Subgraphs are open APIs that external developers are leveraging. Open APIs need to follow strict standards so that they do not break external developers' applications. In The Graph Network, a subgraph developer must consider Indexers and how long it takes them to sync a new subgraph as well as other developers who are using their subgraphs.

Updating the Metadata of a Subgraph

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You can update the metadata of your subgraphs without having to publish a new version. The metadata includes the subgraph name, image, description, website URL, source code URL, and categories. Developers can do this by updating their subgraph details in Subgraph Studio where you can edit all applicable fields.

Make sure Update Subgraph Details in Explorer is checked and click on Save. If this is checked, an on-chain transaction will be generated that updates subgraph details in the Explorer without having to publish a new version with a new deployment.

Best Practices for Deploying a Subgraph to The Graph Network

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  1. Leveraging an ENS name for Subgraph Development:
  • Set up your ENS here
  • Add your ENS name to your settings here.
  1. The more filled out your profiles are, the better the chances for your subgraphs to be indexed and curated.

Deprecating a Subgraph on The Graph Network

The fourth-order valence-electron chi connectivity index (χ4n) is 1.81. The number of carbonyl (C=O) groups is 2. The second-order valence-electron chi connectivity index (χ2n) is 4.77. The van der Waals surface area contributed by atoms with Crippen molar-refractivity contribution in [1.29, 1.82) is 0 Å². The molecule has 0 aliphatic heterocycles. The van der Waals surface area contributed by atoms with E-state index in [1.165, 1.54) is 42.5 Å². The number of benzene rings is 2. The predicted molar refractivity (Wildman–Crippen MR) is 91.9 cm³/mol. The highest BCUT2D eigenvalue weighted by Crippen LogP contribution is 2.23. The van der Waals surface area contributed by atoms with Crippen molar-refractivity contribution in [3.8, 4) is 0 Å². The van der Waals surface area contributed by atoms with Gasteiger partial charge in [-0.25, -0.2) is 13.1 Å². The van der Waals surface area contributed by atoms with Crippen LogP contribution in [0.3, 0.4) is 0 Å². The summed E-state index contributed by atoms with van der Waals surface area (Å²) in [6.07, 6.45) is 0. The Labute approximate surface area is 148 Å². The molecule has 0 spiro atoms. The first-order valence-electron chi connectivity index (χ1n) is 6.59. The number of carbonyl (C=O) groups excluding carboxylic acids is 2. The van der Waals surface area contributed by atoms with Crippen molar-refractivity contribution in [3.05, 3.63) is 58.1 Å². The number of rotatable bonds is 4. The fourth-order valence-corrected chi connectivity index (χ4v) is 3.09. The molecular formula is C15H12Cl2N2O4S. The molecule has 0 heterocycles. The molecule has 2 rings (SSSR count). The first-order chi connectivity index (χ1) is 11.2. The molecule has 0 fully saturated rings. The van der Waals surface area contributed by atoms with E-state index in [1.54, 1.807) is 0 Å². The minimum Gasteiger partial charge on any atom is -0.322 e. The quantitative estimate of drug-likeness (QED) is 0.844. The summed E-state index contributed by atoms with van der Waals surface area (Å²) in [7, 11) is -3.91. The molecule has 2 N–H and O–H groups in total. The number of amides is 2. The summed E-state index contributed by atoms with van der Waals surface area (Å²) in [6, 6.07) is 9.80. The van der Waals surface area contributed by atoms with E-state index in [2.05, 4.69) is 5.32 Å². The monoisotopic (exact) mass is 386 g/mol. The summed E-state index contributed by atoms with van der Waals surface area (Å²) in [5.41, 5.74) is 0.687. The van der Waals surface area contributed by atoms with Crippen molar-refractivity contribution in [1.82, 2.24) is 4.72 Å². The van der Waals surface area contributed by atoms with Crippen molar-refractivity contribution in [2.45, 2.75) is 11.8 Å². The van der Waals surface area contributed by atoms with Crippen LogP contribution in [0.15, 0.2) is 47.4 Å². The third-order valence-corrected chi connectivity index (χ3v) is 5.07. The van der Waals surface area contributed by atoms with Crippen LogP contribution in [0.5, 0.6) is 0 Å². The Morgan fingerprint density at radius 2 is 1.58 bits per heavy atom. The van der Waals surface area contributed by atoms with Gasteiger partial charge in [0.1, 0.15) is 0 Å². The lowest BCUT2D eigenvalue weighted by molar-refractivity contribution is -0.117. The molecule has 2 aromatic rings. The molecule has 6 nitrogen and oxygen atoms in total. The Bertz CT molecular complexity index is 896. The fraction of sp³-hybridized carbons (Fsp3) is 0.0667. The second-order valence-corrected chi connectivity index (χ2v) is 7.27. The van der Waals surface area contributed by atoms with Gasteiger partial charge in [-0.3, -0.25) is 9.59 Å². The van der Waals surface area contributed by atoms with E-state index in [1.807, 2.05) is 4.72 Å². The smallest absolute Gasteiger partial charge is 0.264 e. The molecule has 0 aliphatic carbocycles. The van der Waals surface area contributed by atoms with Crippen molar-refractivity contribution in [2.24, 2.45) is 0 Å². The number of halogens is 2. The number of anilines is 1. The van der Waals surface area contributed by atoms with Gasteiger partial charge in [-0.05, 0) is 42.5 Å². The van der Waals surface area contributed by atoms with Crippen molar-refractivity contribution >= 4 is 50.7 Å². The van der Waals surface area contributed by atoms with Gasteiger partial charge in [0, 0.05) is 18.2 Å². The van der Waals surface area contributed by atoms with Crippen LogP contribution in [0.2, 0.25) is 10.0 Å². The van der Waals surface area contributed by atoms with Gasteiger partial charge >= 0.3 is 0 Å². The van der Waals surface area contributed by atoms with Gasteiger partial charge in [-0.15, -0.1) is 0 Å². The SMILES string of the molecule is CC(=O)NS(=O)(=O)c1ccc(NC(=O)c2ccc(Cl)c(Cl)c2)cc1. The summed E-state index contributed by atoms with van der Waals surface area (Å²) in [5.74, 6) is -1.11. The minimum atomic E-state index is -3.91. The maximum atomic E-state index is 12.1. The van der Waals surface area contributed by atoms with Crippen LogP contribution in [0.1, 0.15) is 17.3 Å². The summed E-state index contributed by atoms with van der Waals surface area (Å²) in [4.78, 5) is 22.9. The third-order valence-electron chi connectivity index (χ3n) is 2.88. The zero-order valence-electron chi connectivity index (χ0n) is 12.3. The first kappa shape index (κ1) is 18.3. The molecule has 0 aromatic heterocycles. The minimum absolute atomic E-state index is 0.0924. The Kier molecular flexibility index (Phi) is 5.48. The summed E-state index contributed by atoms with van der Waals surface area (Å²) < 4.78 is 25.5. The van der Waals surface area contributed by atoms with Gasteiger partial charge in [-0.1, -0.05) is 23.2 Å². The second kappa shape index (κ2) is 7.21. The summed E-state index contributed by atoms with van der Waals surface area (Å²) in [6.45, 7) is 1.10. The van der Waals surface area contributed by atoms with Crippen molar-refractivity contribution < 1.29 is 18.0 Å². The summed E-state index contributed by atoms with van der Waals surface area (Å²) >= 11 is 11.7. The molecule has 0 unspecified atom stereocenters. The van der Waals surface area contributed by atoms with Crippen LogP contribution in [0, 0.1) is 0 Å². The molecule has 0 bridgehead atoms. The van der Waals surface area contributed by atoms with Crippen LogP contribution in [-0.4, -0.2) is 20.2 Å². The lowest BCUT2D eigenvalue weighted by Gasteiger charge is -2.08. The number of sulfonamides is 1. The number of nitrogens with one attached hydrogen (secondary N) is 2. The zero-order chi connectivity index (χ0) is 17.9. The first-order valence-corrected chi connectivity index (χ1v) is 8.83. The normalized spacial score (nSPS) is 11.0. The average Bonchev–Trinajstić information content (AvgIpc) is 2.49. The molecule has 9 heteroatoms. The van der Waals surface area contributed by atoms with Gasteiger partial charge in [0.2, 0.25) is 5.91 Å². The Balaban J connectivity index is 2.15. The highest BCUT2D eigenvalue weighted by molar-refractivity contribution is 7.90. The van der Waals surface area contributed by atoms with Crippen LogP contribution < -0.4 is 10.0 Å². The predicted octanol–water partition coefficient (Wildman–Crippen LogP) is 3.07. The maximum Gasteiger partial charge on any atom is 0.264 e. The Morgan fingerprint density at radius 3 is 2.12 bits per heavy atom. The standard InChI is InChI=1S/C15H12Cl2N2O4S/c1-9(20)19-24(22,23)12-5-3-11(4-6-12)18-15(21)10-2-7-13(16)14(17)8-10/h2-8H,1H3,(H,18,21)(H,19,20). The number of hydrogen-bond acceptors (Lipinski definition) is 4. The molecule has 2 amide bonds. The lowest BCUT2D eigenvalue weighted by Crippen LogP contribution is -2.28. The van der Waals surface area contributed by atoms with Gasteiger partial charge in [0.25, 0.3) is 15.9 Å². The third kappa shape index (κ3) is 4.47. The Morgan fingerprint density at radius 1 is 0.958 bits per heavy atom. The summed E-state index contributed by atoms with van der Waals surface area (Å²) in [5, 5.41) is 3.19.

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Follow the steps here to deprecate your subgraph and remove it from The Graph Network.

Querying a Subgraph + Billing on The Graph Network

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The hosted service was set up to allow developers to deploy their subgraphs without any restrictions.

On The Graph Network, query fees have to be paid as a core part of the protocol's incentives. For more information on subscribing to APIs and paying the query fees, check out billing documentation here.

Additional Resources

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If you're still confused, fear not! Check out the following resources or watch our video guide on upgrading subgraphs to the decentralized network below:

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Building Subgraphs on Base
Quick and Easy Subgraph Debugging Using Forks